Dover Daily Reporter (Newspaper) - September 25, 1964, Dover, Ohio piNMiminisiitinmHniiNMiniti mm mmmmmm mmmm mm mmmmwm mmmm mm mmmm wmMmmmmmmmmMMmmmmfflmmmmmmm m mm    rnmm " m rn i rn I Senate Okays Reapportionment Measure. Foreign Aid Outlay By ERNEST B. VACCARO WASHINGTON (AP) - The Senate has removed a major roadblock to adjournment of Congress by adopting a legislative reapportionment Compromise and then passing the $3.3-billion foreign-aid bill. First, the compromise solution to the controversy over apportionment was adopted 44 to 38 Thursday, then, in a sudden burst of action, the aid bill to which it is attached was swept through 45 to 16. With adjournment fever spreading and leaders finding it difficult to keep enough campaigning senators on hand to maintain a quorum, it is now thought possible that Congress will be able to close shop by the end of next week. The foreign-aid measure, carrying $216,700,000 less than the $3,516,700,000 requested by President Johnson and authorized by the House June IO was called up in the Senate Aug. I. But since Aug. 12 it had been entangled in a filibuster waged by a group of Democratic liberals against an amendment offered by Republican Senate Leader Everett M. Dirksen of Illinois. Dirksen would have forced a delay of a year or more of Supreme Court-ordered reapportionment of both Houses of state legislatures on a population basis. The stalemate was broken by the adoption of a mild, nonbind-ing “sense of Congress” proposal offered by Democratic Senate Leader Mike Mansfield of Montana as a substitute for the Dirksen proposal, which he originally cosponsored. Stripped of any criticism of the Supreme Court ruling and having no force of law, it simply says it is the sense of Congress that the federal district courts could properly: I. Allow legislatures the length of time provided for a regular session, plus 30 days, but not more than six months in which to reapportion. 2. Permit the next elections of members of legislatures to be conducted on the basis of state laws in effect last Sunday, Sept. 20. And it suggests that if states fail to reapportion within the See U. S. SENATE, Page 15 The Reporter Prints More Want Ads Than Any Other County PaperThe Daily Reporter HOME EDITION « • VOL 61. NO. 64.    20    PAGES. Largest Circulation In Tuscarawas County Dover-New Philadelphia, Ohio, Friday, September 25, 1964 Serving Over 11,000 Fa millet PHONE 4-2167 7 CENTS SKK mm m [On The lnside....l Hyprocrisy In Nuclear Issue..................Page    4 265 Attend Area Math Workshop .......... Page    5 County Fair Pictures and Story................Page    7 Blue Star Mothers Attend Conference..........Page    IO Phillies' Margin Is Dwindling ................ Page    13 Around The World ... Churches ............. ... 6 & 71 Horoscope .......... Dear Abby ........... Dr. Crane ............ Dr. Writes ........... ... 13 & Garen On Bridge — ........ 171 Women’s Pages ..... ... IO & Weather Could Be Fair Booster With the 114th annual Tuscarawas County Fair entering its final 2 days, officials were hoping for an especially large turnout after the vaeatherman cooled off attendance Thursday with paid gate admissions aggregating only 2,342. With tomorrow being an off ~ day for school children, a heavy annual horse-pulling contest slat-influx of fairgoers is expected ;ed for 8 p.m. tonight. This afternoon’s har-| The trotters and pacers will ness races also may help swell be in action again tomorrow at the attendance.    2 p.m. The western tractor pull Tonight’s feature events will finals will be at 8 p.m. with 2 be a Sawrama at 6:30 with the heavy classes in addition to a Powder Puff event. Treasurer Eugene Bowers estimated a total crowd of 8,-500 yesterday, pushing the aggregate for the 3 days to 25,000, including membership tickets and school children, who are admitted free. “If the weatherman is cooperative, perhaps we’ll come close to last year’s figures,” he said. Beef cattle open class winners See WEATHER, Page 8 Blaine Fixed On Children In Home Fires UHRICHSVILLE - Children playing with matches have been blamed for a fire here yesterday that destroyed 2 homes. Firemen said the blaze began In a “shack” playhouse between the 2 residences on S. Water St. PARIS (AP) — Three French Fire Chief Robert King today schoolchildren kidnaped last set the loss at $15,000.    Monday were found safe today One home was occupied by by the side of a road near Bor-the George Sliffe family and deaux, in southwestern France. Sally Guthrie and the other by | The children told police a the Venanzio Basiletti family, young man and a woman called The Sliffes had no insurance, “Nicole” had let them out of a but the Basilettis had some cov- light blue car. erage, according to King. I The three, Joel Biet and Pa-The fire, augmented by gust- trick Guidon, both 5, and Pa-ing winds, was battled by Uhr- trick’s sister Christine, 6, were tipn„p u,ith nhntnpranhers who Idaville and Dennison firefight-’ pronounced in excellent health.|^fpi^P^s\°g^PentSi even IMW, CM MISS SimKE CUTOFF By A.F. MAHAN DETROIT (AP) — A nationwide strike against General Motors Corp. flared today when the United Auto Workers and the company failed to agree on a new contract by a union imposed IO a.m. (EST) deadline. Negotiations were broken off and no further sessions were scheduled. The union previously negotiated three-year pacts at Chrysler Corp. and Ford Motor Co., final agreement coming only 55 minutes ahead of deadlines at each. The union took General Motors out of 1965 model produc tion but announced its plants which build and sell parts to Chrysler and Ford would not be struck. Disclosure the strike was official didn’t come until after workers already had started walking out at Cleveland, Ohio, Framingham, Mass., and elsewhere. UAW President Walter P. Reuther announced at 10:30 a.m. that it was with “a great sense of sadness and disappointment” that he announced failure to reach agreement with General Motors. He was accompanied to a televised news conference by Leonard Woodock, UAW vice president and chief of its GM department. The UAW estimated its strike of GM would idle 260,000 of its 354,000 production workers. Non-economic demands of the union, rather than money, apparently brought about the strike. GM had offered to match the economic package won at Ford and Chrysler, which UAW president Walter P. Reuther had estimated worth 54 cents over the next three years. Unresolved issues at the start See STRIKE, Page 8 Kidnaped French Trio Found Safe "The moment of truth!" Daily Reporter Photographer Bob Sprankle captured Mary Jo Marino's remarkable facial expression as she headed downward into a tub of warmed water. An instant before she was perched atop a small seat on the Dover Lions Club dunking machine at the fair. Don Garber of Strasburg tossed the ball that sent Mary Jo on her downward plunge. She is a daughter of Mr. and Mrs. William Marino of RD 2, Dover, and a student at St. Joseph's. (The spray, incidentally, drenched Sprankle and his camera, causing a temporary short.) ★ ★ Off The Reporter s County Fair Notes Editors don’t have much pa- See BLAME, Page 8 They had not been mistreated. Citizens Must Do Their Own 'Building' Mineral City Told if ifs a photo of a contrary hog at the County Fair. Cameraman Robert Sprankle of The Daily Reporter and several of his contemporaries were resorted to a familiar trick. He stopped the animal’s rambling with feed, and the cameramen then got their shots. not have you believe it is Utopia of the world. the By Pete Groh Dally Reporter Staff Writer MINERAL CITY — “It is I your responsibility to build yourj “Retail business there is still community,” Cecil Haver of not too good because some of were enjoying the “battle” Newcomerstown told nearly 75 the people who work there still when Sheriff A. J. Young came persons attending a Community spend their money elsewhere, i along and gave the photogra Lester Mahaffey, 17, of Uhrichsville, who has been working in the 4-H barn, took advantage given a rough time yesterday by j yesterday’s cool weather and a swine. Several times during caught up on his sleep. Ile slept a 15-minute effort to “shoot” mos* of the morning and had a the animal it got away, only to long afternoon nap. “I don’t be cornered again    , think I had more than 40 winks Quite a group of spectators1 ap until today,” he explained to an inquiring reporter. No, there wasn’t an emer- i/vi ov/iio miV/iiuiUL. ci Vsi/j J linum it i oumu mull iiiuiicy ClOCWIICl C. I    ***'■    I    ct    ..    .    j    «    , Improvement Corp’s commu- But I can tell you this for cer-jphers a hand. Guarding a gate gonoy on the Fairgrounds late ......meeting    here    tain—-without the presence of like a hockey goalie, he only | y®ster^ay ^atternoon w pa- nity-wide public last night. Haver, credited with a major part in founding a successful Cie program in Newcomerstown, continued: “No one will do it for you. You are in competition with the large cities industry-wise. They are trying to woo all of the payroll dollars their way if they can.” Haver—main speaker for thei event, the first public meeting held by the Mineral City GIC group since its beginning last March — was backed up by Curt Coonz of the Ohio Department of Development, Rev. Paul Douglas, president of the Cie here and James Burgess of the County Chamber of Com-j merce. William Sattler was moderator for the discussion. “I know some of you are thinking that Newcomerstown is a booming community because of the publicity we have received,” Haver said. “I would the 5 plants that have moved in let the charging animal slip during the last IO years, taxes through once or twice. See MINERAL CITY, Page 8 |    2    sheriff0 be a finally trons heard that ambulance siren. Nurses at the Red Cross first See FAIR NOTES, Page 2 Weathervane YESTERDAY High 60    Low    45 Elsewhere In U.S. High Low Pr. Albuquerque, cloudy    79    54    .. Chicago, clear ..... 62    41    .. Cleveland, cloudy ..    59    49    .16 Los Angeles, clear .    91    69    .. Miami , cloudy  86    78    .. New York, clear ...    81    53    .. Pittsburgh, clear ..    65    47    .. St. Louis, clear ....    71    44    .. San Fran., clear ...    92    60    .. Washington, clear .    83    52    .. TODAY 7 a.rn.............46 RAINFALL Last 24 Hours — None TOMORROW Sunrise............6:17 Sunset.............6:17 High 70    Low    42 Forecast: Cloudy and mild. DAY BRIGHTENER \Wj Middle age is when you can eat your cake and have indigestion, too. Quints' Parents Have New Baby ABERDEEN, S.D. (AP) - A “bouncing” baby girl of IO pounds plus was born Thursday, night to Mrs. Andrew Fischer,! 31, who gave birth to quintuplets: a little over a year ago. The baby — who weighed IO pounds, 7 ounces and measured \211A inches — and tne mother j were doing well at St. Luke’s j Hospital, a spokesman reported. The sandy-haired mother of ll children lapsed into sleep shortly after the birth, and there was no immediate comment from her. Zoning Board Denies Permit For Building Dover’s Zoning Board of Appeals, by a 2-1 vote, last night denied an application by Dr. Lowell D. Bowers to erect a professional building on several Union Ave. lots recently reclassified from R-2 to R-4 residential. The dissenting members of the board held that the proposed project did not comply with all aspects on the new zoning ordinance which, among other things, requires that an applicant must be a property owner or leasee. Dr. Bowers has an option on the property involved, 2 lots owned by Mr. and Mrs. Arthur Dell Sr. A number of protests previously had been made while City Council was in the process of rezoning the area, approving the measure over Mayor C. LeMoyne Luthy’s veto. When asked by a member of the audience if the board’s say was final, Solicitor Mario Corsi indicated that it was. Protestors were represented at aerial tanker planes, and last night’s meeting by Atty.! seemed headed inland by 9 p.m. James Patrick, representing Ed- then came the devil winds. In ward Finley, a property owner; an hour 12 homes burned, involved in the reclassification J U.S. Forest Service firefight- 78 Homes Lost In Coast Fires By DIAL TORGERSON SANTA BARBARA, Calif. (AP)—A fire which twice burned into the hillside suburbs of Santa Barbara turned away today and blazed into lightly populated inland valleys. It was the third time the fire seemed to be moving away from Santa Barbara. Firemen couldn’t say whether it could turn and hit the city again. The fire has now blackened 40,000 acres, killed one man and injured 36 others, all firefighters. It has destroyed 78 homes and buildings, including the luxurious homes of Avery Brundage, president of the International Olympic Committee, and Dr. Robert Maynard Hutchins, president of the Center for the Study of Democratic Institutions. Santa Ana winds — the “devil winds” whi' sweep down coastal canyoiis to the sea — have three times sent the blaze burning toward Santa Barbara, a city of 65,000, nestled between the Pacific and the Santa Ynez Mountains. The fire started Tuesday afternoon at 2 p.m., was hit hard by fast-moving firemen and ers, bolstered by county and city firemen, blocked it again. By 7 p.m. Wednesday the fire had covered 2,000 acres, but the air at dusk was cool, and the fire was again moving inland. Again the winds struck. In eight minutes the temperature rose 12 degrees and winds of 50 miles an hour pushed flames toward the city. To the east — the ocean lines to Santa Barbara’s south and See 78 HOMES, Page I JO Children Neglected Strasburg Area Man Is SentTo Workhouse Mayor Huston Will Head CD Mayor Donald Huston of 136 Taylor Ave., Dennison, today was appointed County Civil Defense Director by the County Commissioners. In making the appointment, the commissioners at the same time accepted the resignation of O. C. Wallace of 803 N. Parish St., Uhrichsville. On Wallace’s request, the commissioners reappointed him as assistant director, along with D. T. Lyons of 503 N. 4th St., Dennison. In a letter to the commissioners, Wallace said that the accelerated Civil Defense Program had made it impossible for him to carry out the necessary William H. Blankenship, 38,[other children of the Blanken of RD I, Strasburg, was sen- ships. tenced today to a year in the Mrs. Blankenship sobbed open Toledo Workhouse on a charge ly when Finley told her defi- duties of the director. He said of neglect of IO children. nitely that she would lose the fhat he found the appointment Juvenile Court Judge Ralph children at least for a period incompatible with the burden of Finley deferred action on the of time.    his own business machine op- case of Blankenship’s 36-year-i The parents had previously aration. old wife, Jesse, for at least a pleaded guilty to the charge of    - week. Finley said he was de-1 neglect after they were arrest-laying his decision until he had ed last July 30. deternined what should be done Today, Prosecutor Harlan with 2 of Mrs. Blankenship’s Spies produced evidence to subchildren by a former marriage, stantiate the charges that the Finley also delayed a final IO children, ages disposition with regard to the 8 been neglected. Ruling Awaited In Palmer Death It is expected to be several Looking ovor a transportation map prior to tho CIO mooting are Cecil Haver (le^J of tho Newcomerstown Chamber of Commerce, James Burgess of the County Chamber of Commerce and Rev. Paul Douglas, president of tho Mineral City CIC. Philo Policeman Leaves Job Today New Philadelphia Police Chief Louis Clark announced this morning that traffic patrolman Robert Airgood had submitted his letter of resignation effective at 3 p.m. today. Airgood, who has been on the force 9 years, said he was resigning to take a job with Warner & Swasey in New Philadelphia. He is to start his new job Monday. NOTICE REPORTER SUBSCRIBERS When Calling The Reporter Circulation department — C a 11 4-2167 Before 5 P.M. Call 2-1687 After 5 P.M. 2 to 15, had weeks before laboratory reports are received on the cause of death of Harold J. Palmer, 30, Juvenile Officer Harry Fisher of RD j Strasburg, on Sept. 17 told of his visits in January jn a canton hospital. See SENTENCE, Page 2 Unable to breathe, he col-_ lapsed at home the week previ- 3 Guns Are Stolen lously- A neighbor’ Dean Couts* ^uns Are 3TO,e”    assisted in getting him into the From Home At Philo Palmer car and was driving it Theft of 3 guns, valued at to Union Hospital when it broke $375, from the home of Richard down. A passing motorist’s aid Everett of 155 23rd St. SE, New then was summoned. Mrs. Pal-Philadelphia, is being investi- mer administered mouth-to-gated by sheriff deputies. Ever- resuscitation en route to tho ett told deputies the guns were hospital where an emergency taken from a bedroom closet tracheotomy was performed, sometime Thursday. He report- A heart attack first was heed two 12-gauge shotguns and lieved to have caused the death a 30-30 Marlin lever-action ware but Mrs. Palmer said today missing.    I that has been discounted ;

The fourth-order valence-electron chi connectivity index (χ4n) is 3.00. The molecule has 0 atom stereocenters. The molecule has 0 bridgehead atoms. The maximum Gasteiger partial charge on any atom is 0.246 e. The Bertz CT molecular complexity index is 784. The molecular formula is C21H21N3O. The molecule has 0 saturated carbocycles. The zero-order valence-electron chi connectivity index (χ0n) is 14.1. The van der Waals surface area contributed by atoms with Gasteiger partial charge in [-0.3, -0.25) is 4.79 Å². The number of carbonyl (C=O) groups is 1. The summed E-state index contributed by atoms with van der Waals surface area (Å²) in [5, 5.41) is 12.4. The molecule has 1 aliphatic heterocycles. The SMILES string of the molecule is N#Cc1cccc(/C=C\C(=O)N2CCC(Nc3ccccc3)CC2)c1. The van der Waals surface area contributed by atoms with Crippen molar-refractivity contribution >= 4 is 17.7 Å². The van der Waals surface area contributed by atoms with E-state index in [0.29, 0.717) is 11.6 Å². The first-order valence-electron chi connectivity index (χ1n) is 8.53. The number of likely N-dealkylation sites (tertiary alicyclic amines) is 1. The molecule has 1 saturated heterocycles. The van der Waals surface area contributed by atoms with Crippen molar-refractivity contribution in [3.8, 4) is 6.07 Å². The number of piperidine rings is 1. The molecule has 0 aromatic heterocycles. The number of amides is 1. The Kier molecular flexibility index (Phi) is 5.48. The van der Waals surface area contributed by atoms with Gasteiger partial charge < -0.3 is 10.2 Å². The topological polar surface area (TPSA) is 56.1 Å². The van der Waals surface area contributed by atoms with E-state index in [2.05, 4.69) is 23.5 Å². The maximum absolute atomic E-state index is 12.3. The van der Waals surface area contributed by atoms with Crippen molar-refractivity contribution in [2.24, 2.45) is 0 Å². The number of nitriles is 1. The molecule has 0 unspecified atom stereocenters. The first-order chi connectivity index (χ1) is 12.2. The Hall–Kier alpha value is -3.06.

Clippings and Obituaries for the Dover Daily Reporter